11. Avatar Barbara Stone says:

    LOL…I’m trying to respond to the individual comments but my internet is funky today and it ends up either duplicating or responding to a different commentor. So if my response doesn’t make sense, that iw why!

  12. Joanne Snyder Joanne Snyder says:

    Wonderful article Barbara. You’ve shared so much information about this industry. When over 300 hundred garment workers were killed a few years ago in Pakistan, I was reminded of the 1911 Triangle Shirtwaist factory fire in New York that killed so many workers. My grandmother worked in the garment district. A business moves to another country to hire cheap labor, but forgets to take the lessons learned about keeping those workers safe.
    I sew most of my clothes and avoid the synthetic fabrics that sluff micro fibers into the water system each time they’re washed. I was kept busy with my sewing machine at school during breaks helping students repair garments that were falling apart after one wash. Lots to learn in the world.

    I love to shop at second hand stores because what is on the racks is made well enough and with decent enough fabrics to last for a long time. I just paid $3 for a full sized Egyptian cotton sheet at Salvation Army. My next blouse maybe. Anther sheet became five curtains for a job I’m doing. Thanks Barbara for this informative article.

    • Avatar Barbara Stone says:

      I try to avoid synthetic fibers, as well, especially since I found out about microfibers in the ecosystem, but like eliminating plastic from the grocery shopping list, it’s almost impossible to do unless you are someone who can eat the same foods over and over or wear the same clothes all the time (cartoon dressing). Even cottons are usually are mixed with spandex now and, again, microfibers and chemicals used to process the fibers into fabric which are not listed on the label.

  13. Avatar Linda Cooper says:

    Eye opening article for sure, Barbara. And a timely one for me as I am replacing clothing lost in the fire. Additionally, Doni’s comment about closet sizes is spot on. My transition into a 1950’s house with small closet space into the size of the closets in a 2000 burb house has been interesting. Wow. There’s room for a small meditation retreat! Your article is encouraging, and serves as a reminder for me that “less stuff is better stuff!”

    Along those lines, my grandfather always maintained four, wool gaberdine, tailored suits. They lasted for years and years. When they got too worn for work, the suit pants would be retired into pants he would wear for working on his ranch. Even as a kid, I could tell the quality of the fabric. Kind of like viewing the “real” clothing fabrics on British TV, set in the thirties. Ever notice how Miss Marple wears some of her same clothing throughout many episodes?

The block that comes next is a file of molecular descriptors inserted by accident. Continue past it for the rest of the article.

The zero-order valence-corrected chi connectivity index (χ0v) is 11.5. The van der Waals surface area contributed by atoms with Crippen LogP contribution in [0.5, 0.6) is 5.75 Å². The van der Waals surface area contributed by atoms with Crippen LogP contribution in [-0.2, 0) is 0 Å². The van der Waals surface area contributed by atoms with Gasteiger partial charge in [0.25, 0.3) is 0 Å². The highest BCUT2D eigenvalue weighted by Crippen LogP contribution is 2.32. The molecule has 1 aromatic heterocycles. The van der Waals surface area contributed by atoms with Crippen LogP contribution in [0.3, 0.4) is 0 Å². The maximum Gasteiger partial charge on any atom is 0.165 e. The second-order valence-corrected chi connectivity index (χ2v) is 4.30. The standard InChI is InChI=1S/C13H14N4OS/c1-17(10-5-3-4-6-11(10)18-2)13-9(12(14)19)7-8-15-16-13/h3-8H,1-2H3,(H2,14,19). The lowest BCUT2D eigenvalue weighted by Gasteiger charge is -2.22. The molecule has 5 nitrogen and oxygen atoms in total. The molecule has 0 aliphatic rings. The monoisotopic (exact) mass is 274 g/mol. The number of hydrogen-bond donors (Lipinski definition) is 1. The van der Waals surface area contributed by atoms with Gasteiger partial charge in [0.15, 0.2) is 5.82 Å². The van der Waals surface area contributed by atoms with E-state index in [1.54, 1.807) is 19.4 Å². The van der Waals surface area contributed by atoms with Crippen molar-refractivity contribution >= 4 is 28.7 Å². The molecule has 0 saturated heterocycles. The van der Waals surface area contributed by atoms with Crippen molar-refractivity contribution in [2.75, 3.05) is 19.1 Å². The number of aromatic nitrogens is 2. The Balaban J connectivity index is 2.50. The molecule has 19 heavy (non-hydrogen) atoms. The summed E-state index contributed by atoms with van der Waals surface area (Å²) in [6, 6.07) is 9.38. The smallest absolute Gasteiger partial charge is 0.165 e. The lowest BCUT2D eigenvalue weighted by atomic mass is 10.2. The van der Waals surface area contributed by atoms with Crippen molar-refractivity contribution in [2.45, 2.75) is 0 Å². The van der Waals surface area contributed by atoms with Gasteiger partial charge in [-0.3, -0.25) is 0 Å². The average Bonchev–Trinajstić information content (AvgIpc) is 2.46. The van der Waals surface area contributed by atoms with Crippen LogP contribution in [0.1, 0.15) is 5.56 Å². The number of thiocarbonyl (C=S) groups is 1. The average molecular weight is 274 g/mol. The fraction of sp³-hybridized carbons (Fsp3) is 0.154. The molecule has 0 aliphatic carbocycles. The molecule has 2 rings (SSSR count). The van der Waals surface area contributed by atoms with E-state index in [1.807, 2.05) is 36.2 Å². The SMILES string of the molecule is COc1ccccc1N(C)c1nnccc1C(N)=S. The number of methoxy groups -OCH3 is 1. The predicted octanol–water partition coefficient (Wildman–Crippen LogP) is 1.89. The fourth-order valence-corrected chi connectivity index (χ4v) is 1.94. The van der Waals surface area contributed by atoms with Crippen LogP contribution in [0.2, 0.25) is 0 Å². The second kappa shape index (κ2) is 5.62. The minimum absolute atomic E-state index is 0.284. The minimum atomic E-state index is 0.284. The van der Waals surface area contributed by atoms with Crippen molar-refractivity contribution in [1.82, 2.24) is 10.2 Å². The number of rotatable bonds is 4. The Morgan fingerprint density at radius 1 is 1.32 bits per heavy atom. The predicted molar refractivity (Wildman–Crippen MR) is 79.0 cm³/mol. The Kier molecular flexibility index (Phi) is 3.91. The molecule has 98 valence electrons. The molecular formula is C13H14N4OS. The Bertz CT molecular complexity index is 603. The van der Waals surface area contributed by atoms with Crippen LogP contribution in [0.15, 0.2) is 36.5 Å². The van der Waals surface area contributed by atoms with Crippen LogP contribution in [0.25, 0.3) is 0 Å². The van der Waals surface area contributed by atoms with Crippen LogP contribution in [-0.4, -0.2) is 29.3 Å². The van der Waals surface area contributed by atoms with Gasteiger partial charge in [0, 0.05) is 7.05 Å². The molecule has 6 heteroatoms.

I too like to shop second hand stores for the good old days when a t-shirt was not paper thin. And I shop an on-line company (eshakti) where the clouting is mostly cotton, and can be modified to taste. The web site maintains they support fair wages and conditions for the workers, where the clothes are constructed in India. I will now ask them about sustainable issues.

    After reading your article, my thoughts are to acquire organic fabrics, and locate such an individual as you to make four outfits that will be timeless. Thank you!

    • Avatar Barbara Stone says:

      I tell my clients that suits, jeans, and other basic garments are investment clothing. Buy the best quality that your budget can afford, get them tailored to fit you, and keep them for years. And if you use a professional tailor, he/she will know to leave seam allowances to be let out if need be. I have guys who are constantly taking in the waist and letting out the waist in their pants, for instance, as needed.

  14. Avatar John Oertel says:

    Brilliant article. Expertly written and very well edited.

  15. Avatar Virginia Holmes says:

    This is a tough one. As Barbara said: research.
    I work with fabric and am constantly revising my approach. My learning curve has brought me to realize that:
    1. cotton takes a lot of water to produce
    2. bamboo takes less water, but most of the fabric available is bamboo/rayon, which uses chemicals
    3. eco-printing isn’t always that eco-friendly, as it can also use a lot of water and energy. mordants for
    the process must be disposed of, somehow. (second thoughts when the label says: wear mask and
    gloves, use caution.)
    “Cartoon dressing” is liberating. Why the need for daily outfits, anyway?
    More and more, I am turning to thrift shops to scrounge my fabrics for upcycling.
    AND…as Barbara says: “Buy the best quality that your budget can afford, get them tailored to fit you, and keep them for years.”

    • Avatar Barbara Stone says:

      Exactly, Virginia! Fortunately, many companies have sustainability practices listed on their websites. But just because they brag about their environmental policies, it doesn’t mean they treat their workers well or that they won’t move to another country if the workers start demanding living wages. The United Nations website has a lot of information on sustainability goals and who is reporting and who it not!